“We know that this is a once-in-a-lifetime pandemic, and by necessity a historic moment,” Ms. Berrie said. “When we think about the number of lives lost around the world — more lives than in the Vietnam War, as many lives as if we had gone through a genocide — when we think about this moment, we can’t see it as a blip. It is a history period.
“We think that people will want to share their stories and hear our stories. We don’t yet know what the impact will be on people’s lives, but we know that we have a responsibility to record history — the impact of history on our lives, on our community, on how it is changing the world. We are capturing history as it is happening.
“Collecting these stories now, as we are living through it, helps inform our future. We look back on similar situations — on the 1918 pandemic — and it’s a way to help communities of the future think about their own resilience,” Ms. Berrie said.
There are the stories, and there are the images — in this pandemic, of masks, of PPE, of the way, particularly at the beginning, people would have to undress and redress in layers of astronaut clothing to maintain their own safety and the safety of the people around them. “And we will look back and see images of masks, of Louis Vuitton masks on the runway,” Ms. Berrie said. “That might sound ridiculous, but it’s a way for future generations to understand what this experience meant for all of us.”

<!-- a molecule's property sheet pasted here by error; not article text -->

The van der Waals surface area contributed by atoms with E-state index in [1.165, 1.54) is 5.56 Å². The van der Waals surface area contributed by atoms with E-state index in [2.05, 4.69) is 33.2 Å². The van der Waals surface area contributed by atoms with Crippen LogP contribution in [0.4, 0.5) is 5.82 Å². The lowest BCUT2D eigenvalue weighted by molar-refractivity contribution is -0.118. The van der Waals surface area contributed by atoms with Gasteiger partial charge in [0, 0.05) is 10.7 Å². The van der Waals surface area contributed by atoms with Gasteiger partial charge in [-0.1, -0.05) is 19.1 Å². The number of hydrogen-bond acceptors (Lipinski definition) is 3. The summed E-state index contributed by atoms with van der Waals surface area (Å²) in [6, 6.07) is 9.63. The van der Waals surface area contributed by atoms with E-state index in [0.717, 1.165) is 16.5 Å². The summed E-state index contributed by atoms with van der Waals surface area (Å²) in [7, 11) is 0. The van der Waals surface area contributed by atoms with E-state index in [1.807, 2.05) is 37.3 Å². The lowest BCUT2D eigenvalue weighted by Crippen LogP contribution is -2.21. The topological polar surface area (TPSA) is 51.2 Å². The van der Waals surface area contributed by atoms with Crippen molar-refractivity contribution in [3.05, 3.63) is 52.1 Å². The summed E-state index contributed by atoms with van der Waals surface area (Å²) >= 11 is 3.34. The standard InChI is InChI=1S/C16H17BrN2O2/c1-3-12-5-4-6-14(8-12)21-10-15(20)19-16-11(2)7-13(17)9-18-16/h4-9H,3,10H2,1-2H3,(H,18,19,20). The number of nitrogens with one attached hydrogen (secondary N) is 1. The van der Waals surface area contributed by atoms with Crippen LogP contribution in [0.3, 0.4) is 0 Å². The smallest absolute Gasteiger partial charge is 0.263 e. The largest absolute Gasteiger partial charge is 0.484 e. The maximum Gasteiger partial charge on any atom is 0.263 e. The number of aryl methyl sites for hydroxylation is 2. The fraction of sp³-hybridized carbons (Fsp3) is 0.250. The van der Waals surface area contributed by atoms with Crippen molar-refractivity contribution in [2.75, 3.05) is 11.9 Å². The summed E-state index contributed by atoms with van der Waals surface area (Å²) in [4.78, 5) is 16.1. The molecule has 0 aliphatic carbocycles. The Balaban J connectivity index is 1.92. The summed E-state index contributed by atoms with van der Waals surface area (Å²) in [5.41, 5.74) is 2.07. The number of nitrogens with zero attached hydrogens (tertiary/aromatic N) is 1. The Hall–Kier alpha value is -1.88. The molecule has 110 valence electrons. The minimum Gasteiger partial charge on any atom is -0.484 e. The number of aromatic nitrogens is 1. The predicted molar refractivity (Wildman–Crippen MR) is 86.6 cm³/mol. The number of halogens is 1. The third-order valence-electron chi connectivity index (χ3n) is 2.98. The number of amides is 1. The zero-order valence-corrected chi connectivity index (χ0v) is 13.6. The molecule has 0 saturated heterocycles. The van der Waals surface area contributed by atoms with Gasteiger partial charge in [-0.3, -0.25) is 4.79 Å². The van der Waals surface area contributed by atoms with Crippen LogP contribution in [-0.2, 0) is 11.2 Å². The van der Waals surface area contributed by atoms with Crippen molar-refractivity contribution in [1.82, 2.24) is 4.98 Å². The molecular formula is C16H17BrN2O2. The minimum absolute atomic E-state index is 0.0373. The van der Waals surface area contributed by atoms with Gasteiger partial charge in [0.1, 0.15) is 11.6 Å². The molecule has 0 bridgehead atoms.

Each community must have the chance to record its own history. That’s why the Berrie Foundation is helping to fund Collecting These Times, for the chance it offers to tell the stories of the Jewish community as it faced covid. Separately, “we funded a storytelling project on the impact of covid on New Jersey communities,” Ms. Berrie said. In that project, the foundation works with state agencies as well as with other funders. “It’s for the same exact reason — to gather the stories of this experience, to give us insight and to allow for important research.”
Aaron Dorfman is the president of the Lippman Kanfer Foundation for Living Torah, the funder first to the idea of supporting Collecting These Times. “We have a mission of helping people apply Jewish wisdom to universal human questions,” he said. “We focus on the way the Jewish wisdom tradition can help.” Normally that focus goes to such huge issues as climate change and political instability, “but we realized early in the pandemic that moments of crisis have been the crucible in which Jewish wisdom has been formed,” he said. “The canonical example is the Talmud, which is a 500-year reckoning with the destruction of the Temple. There have been incredible moments of intense flourishing of Jewish wisdom after times of turmoil — look at the story of Passover, after the exodus from Mitzrayim, of the Chanukah story after the Maccabean revolts. Look at all the issues of religion and theology that we are dealing with after the Shoah.
“We realized that this probably will be a similarly disruptive event for the world, and for the Jewish community, so we had a responsibility to help chronicle it.”